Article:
“The committee in charge said it was aware of the fact that many rural children would not be able to participate if the parade was held this afternoon and inasmuch as the parade is for them as well as the children in Great Bend and in other towns, it as deemed advisable to hold it over one week.”
When the day finally arrived, the kids and the pets didn’t disappoint. Too bad there wasn’t a staff photographer at the time, because it would have been a photo-op made in Heaven.
“A caged wagon full of five spotted coach pups called the “Quintuplets” (clearly a reference to the Dionne Quintuplets, born in 1934 and popularized through fictional Hollywood movies throughout the 1930s) won first prize in the annual children’s pet parade this morning and entitled Margaret and Anna Gutierrez of Great Bend to the $5 cash award, given to them at the west steps of the courthouse immediately following the parade.
Other winners were Louis Cameron, who won $4 with his well-groomed collie that trotted alongside him as he rode his blue crepe-paper trimmed bicycle; Jackie McClain, who won $3. He was dressed as a miner, accompanied by his police dog loaded up with pots and pans and blanket to resemble a pack donkey. Raymond Bliss Blankenship, costumed as a gypsy girl, won $2 for his Boston bull dog. The fifth prize of $1 went to Annie Snyder, dressed in red and pushing her kitten in a decorated doll buggy.
The children were followed by the Great Bend High School marching band, and Boy Scouts helped police handle traffic along the parade route.
“Animals of every description were entered. A skunk, apparently an animal necessary to every pet parade, slept throughout the journey from 11th St. to Broadway. A small boy struggled almost vainly to keep a large police dog in line. Two ponies and a light horse trotted near the end of the parade. A huge Persian cat submitted calmly to the tight squeeze of a little girl who apparently was unsteady under her heavy load. Chickens, rabbits, goats, dogs, cats, ponies participated.”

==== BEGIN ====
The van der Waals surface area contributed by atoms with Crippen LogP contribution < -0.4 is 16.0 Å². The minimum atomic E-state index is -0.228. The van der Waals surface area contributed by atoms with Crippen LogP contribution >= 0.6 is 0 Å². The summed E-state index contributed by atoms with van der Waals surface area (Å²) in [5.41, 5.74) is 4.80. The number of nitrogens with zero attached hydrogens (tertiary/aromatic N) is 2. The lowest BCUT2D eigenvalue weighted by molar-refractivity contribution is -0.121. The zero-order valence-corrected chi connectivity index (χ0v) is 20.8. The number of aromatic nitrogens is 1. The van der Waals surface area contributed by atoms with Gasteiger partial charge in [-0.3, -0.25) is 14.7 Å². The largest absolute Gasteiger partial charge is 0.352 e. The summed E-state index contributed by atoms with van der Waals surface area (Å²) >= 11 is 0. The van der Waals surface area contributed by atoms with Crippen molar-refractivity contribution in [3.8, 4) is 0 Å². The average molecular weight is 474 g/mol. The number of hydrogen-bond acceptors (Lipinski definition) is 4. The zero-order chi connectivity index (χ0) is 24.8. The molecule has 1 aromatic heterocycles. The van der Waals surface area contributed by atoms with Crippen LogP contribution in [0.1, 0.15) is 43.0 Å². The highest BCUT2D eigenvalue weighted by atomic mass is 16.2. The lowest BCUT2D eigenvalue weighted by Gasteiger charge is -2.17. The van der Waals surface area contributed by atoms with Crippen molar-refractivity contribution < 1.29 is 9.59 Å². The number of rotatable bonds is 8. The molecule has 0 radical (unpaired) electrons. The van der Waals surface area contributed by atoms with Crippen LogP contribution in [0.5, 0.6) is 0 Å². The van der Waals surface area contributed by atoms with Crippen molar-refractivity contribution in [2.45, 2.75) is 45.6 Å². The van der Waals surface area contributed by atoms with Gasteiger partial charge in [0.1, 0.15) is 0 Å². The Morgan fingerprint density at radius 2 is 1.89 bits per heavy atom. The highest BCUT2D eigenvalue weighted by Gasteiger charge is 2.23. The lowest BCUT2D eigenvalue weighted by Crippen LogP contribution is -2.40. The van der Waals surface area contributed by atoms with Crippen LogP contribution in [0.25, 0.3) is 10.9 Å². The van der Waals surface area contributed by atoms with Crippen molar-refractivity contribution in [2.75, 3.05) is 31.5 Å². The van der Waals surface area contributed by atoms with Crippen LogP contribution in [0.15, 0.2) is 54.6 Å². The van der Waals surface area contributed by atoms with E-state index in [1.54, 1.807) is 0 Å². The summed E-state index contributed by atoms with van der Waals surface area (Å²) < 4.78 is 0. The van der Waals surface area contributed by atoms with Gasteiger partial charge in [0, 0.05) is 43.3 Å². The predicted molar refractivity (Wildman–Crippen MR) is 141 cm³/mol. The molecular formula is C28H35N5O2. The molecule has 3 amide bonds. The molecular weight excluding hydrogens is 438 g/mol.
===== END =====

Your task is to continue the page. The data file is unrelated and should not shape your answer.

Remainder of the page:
With the parade starting at 10:15 a.m., and the movie at 1 p.m., it was not noted if the kids were able to get their pets back home and return to the Plaza in time, but we imagine most did.
Other Chamber of Commerce sponsored events weren’t nearly as unique. There was the holiday cash giveaway of $100 that week, and Santa arrived on the 19th to hand out bags of candy and hear the Christmas wishes of youngsters, as he faithfully continues to do every year.
Just for fun
A small Associated Press brief out of Silverton, Ore., with the header “Brought Him Back alive,” likely brought readers a smile.
“Albert Dicito went driving without: 1. An automobile license. 2. A driver’s license. 3. Brakes. He bumped an automobile containing: 1. A constable. 2. A deputy sheriff. 3. An assistant district attorney. 4. A coroner. The coroner’s services were not required, but the other officers did their duty. Dicito paid $7.50 court costs and a repair bill.”
Locally, it was reported two McPherson youngsters had committed a rather costly prank in “Two Admit Causing Derailment of a Locomotive.”
“Two boys, Billy Roberts, 8 years old and in the second grade, and Donald Ward Allen, 6-year-old first grader, have admitted to Milton C. James, undersheriff, that they put the surveyor’s oak stake on the track which recently derailed a 350-ton locomotive of the Rock Island. When asked if they knew the stake would throw the train off the track and possibly injure several persons, the boys shrugged their shoulders and replied, “Nope. The other kids put things on the track and it never bothered the train before.” The officers explained to them that the minor derailment they caused cost the company $500.”